Double Standard in San Antonio

by Stephen Wynne  •  •  February 13, 2018   

Prelate sent faithful sisters packing after embracing gay priest

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SAN ANTONIO ( - Recent statements by San Antonio Abp. Gustavo Garcia-Siller are reinforcing the glaring divide between his words and deeds.

On Saturday, the prelate took to Twitter, saying, "Sinners can become saints but the corrupt not."

It comes six weeks after Garcia-Siller evicted a group of Poor Clare nuns from their adopted home, Our Lady of the Atonement Catholic Church (OLA), allegedly as an act of revenge against the parish.

The archbishop's move, OLA members say, was in retaliation for the parish's transfer to the Anglican Use Personal Ordinariate of the Chair of St. Peter in Houston. The parish had been locked in a power struggle with Garcia-Siller for years, who wanted to retain control of the property. When Rome finally sided with the parish in March 2017, the prelate seems to have exacted his revenge, taking out his wrath on three religious sisters.

Looking further back, the gulf between Garcia-Siller's words and actions becomes clearer still. For more than a year, the archbishop of San Antonio has waged an open campaign of persecution against Our Lady of the Atonement — against orthodox Roman Catholics.

A year before he severed the sisters from their parish, as part of the same alleged "land grab," Garcia-Siller dismissed OLA pastor Fr. Christopher Phillips in a move Atonement parishioners described as "illegal and abusive."

Fr. Marco Mercado

And yet, just before he fired Fr. Phillips, Garcia-Siller welcomed a disgraced homosexual priest — a former colleague from the archdiocese of Chicago — into ministry in San Antonio.

For engaging in "an inappropriate relationship with an adult man," in October 2015, Fr. Marco Mercado was removed from ministry at the Shrine of Our Lady of Guadalupe in Des Plaines, Illinois, and his faculties withdrawn.

In the wake of the scandal, Mercado left Chicago and returned to his native Mexico for several months. He then came knocking on Garcia-Siller's door.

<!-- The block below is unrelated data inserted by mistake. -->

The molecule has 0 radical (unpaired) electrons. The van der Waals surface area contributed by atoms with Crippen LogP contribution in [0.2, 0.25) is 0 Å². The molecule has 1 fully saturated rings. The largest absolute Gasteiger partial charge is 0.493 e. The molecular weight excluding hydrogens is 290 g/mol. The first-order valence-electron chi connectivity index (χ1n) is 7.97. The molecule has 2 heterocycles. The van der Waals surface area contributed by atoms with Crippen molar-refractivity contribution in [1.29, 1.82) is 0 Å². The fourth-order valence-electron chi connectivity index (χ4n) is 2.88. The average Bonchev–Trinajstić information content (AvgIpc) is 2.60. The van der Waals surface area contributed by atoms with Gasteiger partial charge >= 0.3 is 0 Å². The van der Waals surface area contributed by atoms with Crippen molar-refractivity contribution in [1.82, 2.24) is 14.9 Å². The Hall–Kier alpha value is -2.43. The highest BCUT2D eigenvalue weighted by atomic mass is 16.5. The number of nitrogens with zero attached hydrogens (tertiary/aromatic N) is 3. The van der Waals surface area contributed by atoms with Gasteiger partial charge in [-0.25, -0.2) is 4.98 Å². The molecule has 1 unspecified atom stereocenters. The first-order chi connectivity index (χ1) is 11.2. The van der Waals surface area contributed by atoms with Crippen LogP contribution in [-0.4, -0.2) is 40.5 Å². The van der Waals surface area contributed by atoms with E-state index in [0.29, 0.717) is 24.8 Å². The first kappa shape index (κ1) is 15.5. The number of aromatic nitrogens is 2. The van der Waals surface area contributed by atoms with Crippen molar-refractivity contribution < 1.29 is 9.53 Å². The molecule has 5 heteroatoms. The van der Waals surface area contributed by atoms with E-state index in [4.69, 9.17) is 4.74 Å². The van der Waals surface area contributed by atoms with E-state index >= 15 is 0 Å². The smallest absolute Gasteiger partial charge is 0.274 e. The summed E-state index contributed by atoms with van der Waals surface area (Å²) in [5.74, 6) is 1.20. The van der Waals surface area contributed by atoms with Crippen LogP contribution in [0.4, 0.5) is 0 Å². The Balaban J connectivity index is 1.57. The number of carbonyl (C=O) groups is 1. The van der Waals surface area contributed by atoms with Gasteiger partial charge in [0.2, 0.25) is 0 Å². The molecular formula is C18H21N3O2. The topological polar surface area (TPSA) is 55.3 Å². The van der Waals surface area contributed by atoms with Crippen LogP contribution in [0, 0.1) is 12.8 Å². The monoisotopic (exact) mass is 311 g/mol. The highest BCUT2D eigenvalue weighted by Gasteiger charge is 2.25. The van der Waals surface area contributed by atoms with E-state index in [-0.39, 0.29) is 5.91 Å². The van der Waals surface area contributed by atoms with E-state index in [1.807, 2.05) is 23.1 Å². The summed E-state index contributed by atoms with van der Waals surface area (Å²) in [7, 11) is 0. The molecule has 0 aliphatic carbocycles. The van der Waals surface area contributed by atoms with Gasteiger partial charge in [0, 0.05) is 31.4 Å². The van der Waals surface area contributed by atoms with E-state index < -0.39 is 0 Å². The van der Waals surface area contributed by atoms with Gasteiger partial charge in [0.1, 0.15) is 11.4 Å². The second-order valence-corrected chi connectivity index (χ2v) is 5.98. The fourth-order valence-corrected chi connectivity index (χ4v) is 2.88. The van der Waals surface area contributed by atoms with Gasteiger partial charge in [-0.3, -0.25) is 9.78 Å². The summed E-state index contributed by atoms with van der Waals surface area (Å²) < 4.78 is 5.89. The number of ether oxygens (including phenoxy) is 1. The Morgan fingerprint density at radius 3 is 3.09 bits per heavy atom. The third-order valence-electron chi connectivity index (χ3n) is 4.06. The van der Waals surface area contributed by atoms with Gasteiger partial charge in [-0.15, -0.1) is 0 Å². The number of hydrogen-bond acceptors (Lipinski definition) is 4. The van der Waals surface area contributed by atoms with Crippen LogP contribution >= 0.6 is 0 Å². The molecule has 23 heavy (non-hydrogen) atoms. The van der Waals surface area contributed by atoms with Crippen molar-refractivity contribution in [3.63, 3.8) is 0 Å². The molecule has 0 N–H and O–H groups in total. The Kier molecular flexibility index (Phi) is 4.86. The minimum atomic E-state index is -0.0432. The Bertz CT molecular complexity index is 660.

A former auxiliary bishop in the Chicago archdiocese, Garcia-Siller welcomed his former colleague to San Antonio, assigning him a position in hospital ministry.

Just weeks after banishing the Poor Clares from his archdiocese, the archbishop is exhorting Catholics to adopt a selfless, people-centered way of life.

Observers branded the move a classic case of the "good ol' boy" network in action.

The ploy was blasted by the Survivors Network of those Abused by Priests (SNAP) as "wrong and reckless" — a classic example of "what bishops have done for decades: splitting hairs and making excuses instead of protecting parishioners."

"Every sexual contact between a Catholic cleric and a Catholic parishioner is, by definition, improper and unhealthy, in part because of the huge power differential between the two," observed SNAP director David Clohessy.

San Antonio's Poor Clare Sisters

Clohessy accused Garcia-Siller of "protecting a colleague's career and pretending to have 'investigated,' when we strongly suspect he hasn't even contacted Fr. Mercado's victim."

On Tuesday, Church Militant contacted the archdiocese of San Antonio to determine if Fr. Mercado is still in ministry there. When asked to confirm the priest's employment, a representative with the archdiocesan Hospital Ministry — the department he was assigned to just a year-and-a-half ago — replied, "I do not know that name."

Next, the apostolate reached out to the Pastoral Center and asked whether Fr. Mercado is employed by the archdiocese. "Mmmm ... one moment," came the response. Church Militant was then transferred to an empty desk at the Office of Clergy. The apostolate is still awaiting word on Fr. Mercado's status in San Antonio.

Just weeks ago, Abp. Garcia-Siller banished the Poor Clares from his archdiocese — again, allegedly to punish the people of Atonement for defending their property from a "land grab." Now, the archbishop is exhorting Catholics to adopt a selfless, people-centered way of life.

On Sunday, he tweeted: "Put people before profit! This is a practice hard to live. Our lack of virtue, the cult of our ego, our irrational way of acting leads us to live in anger, indifference and provoking wars trashing people lives. Is there another way to life? Lent is coming."

Faithful Catholics in San Antonio are praying their archbishop will begin practicing what he preaches.

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